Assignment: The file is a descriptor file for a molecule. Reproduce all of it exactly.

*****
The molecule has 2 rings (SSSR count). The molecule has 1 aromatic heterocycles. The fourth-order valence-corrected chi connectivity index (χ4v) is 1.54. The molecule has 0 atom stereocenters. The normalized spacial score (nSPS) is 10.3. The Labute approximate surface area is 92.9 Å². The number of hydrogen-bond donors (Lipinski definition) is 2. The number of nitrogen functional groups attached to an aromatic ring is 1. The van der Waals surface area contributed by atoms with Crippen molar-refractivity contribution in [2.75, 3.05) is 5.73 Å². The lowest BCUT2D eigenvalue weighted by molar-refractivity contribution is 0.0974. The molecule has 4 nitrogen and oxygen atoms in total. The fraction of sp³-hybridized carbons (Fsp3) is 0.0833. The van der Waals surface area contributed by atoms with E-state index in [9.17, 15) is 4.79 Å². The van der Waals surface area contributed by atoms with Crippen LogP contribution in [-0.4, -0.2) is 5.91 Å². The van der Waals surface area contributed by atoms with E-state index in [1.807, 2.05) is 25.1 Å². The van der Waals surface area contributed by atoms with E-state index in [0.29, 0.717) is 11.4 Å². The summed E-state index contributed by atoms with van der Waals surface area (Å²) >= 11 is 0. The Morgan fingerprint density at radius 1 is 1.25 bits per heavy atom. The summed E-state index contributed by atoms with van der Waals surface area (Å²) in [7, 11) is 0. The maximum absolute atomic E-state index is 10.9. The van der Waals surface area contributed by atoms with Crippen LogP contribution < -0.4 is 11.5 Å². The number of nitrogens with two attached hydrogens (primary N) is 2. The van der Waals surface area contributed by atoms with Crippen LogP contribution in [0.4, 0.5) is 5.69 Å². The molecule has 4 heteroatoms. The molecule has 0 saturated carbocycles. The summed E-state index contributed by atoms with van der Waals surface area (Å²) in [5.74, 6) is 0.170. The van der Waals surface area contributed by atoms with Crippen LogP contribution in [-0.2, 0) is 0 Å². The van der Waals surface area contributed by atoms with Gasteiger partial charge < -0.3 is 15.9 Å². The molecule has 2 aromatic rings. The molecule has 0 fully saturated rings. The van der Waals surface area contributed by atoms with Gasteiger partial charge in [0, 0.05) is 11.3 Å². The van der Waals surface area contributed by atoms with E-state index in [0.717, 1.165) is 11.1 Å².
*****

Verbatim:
The molecule has 2 rings (SSSR count). The molecule has 1 aromatic heterocycles. The fourth-order valence-corrected chi connectivity index (χ4v) is 1.54. The molecule has 0 atom stereocenters. The normalized spacial score (nSPS) is 10.3. The Labute approximate surface area is 92.9 Å². The number of hydrogen-bond donors (Lipinski definition) is 2. The number of nitrogen functional groups attached to an aromatic ring is 1. The van der Waals surface area contributed by atoms with Crippen molar-refractivity contribution in [2.75, 3.05) is 5.73 Å². The lowest BCUT2D eigenvalue weighted by molar-refractivity contribution is 0.0974. The molecule has 4 nitrogen and oxygen atoms in total. The fraction of sp³-hybridized carbons (Fsp3) is 0.0833. The van der Waals surface area contributed by atoms with E-state index in [9.17, 15) is 4.79 Å². The van der Waals surface area contributed by atoms with Crippen LogP contribution in [-0.4, -0.2) is 5.91 Å². The van der Waals surface area contributed by atoms with E-state index in [1.807, 2.05) is 25.1 Å². The van der Waals surface area contributed by atoms with E-state index in [0.29, 0.717) is 11.4 Å². The summed E-state index contributed by atoms with van der Waals surface area (Å²) >= 11 is 0. The Morgan fingerprint density at radius 1 is 1.25 bits per heavy atom. The summed E-state index contributed by atoms with van der Waals surface area (Å²) in [7, 11) is 0. The maximum absolute atomic E-state index is 10.9. The van der Waals surface area contributed by atoms with Crippen LogP contribution < -0.4 is 11.5 Å². The number of nitrogens with two attached hydrogens (primary N) is 2. The van der Waals surface area contributed by atoms with Crippen LogP contribution in [0.4, 0.5) is 5.69 Å². The molecule has 4 heteroatoms. The molecule has 0 saturated carbocycles. The summed E-state index contributed by atoms with van der Waals surface area (Å²) in [5.74, 6) is 0.170. The van der Waals surface area contributed by atoms with Crippen LogP contribution in [-0.2, 0) is 0 Å². The van der Waals surface area contributed by atoms with Gasteiger partial charge < -0.3 is 15.9 Å². The molecule has 2 aromatic rings. The molecule has 0 fully saturated rings. The van der Waals surface area contributed by atoms with Gasteiger partial charge in [0, 0.05) is 11.3 Å². The van der Waals surface area contributed by atoms with E-state index in [0.717, 1.165) is 11.1 Å².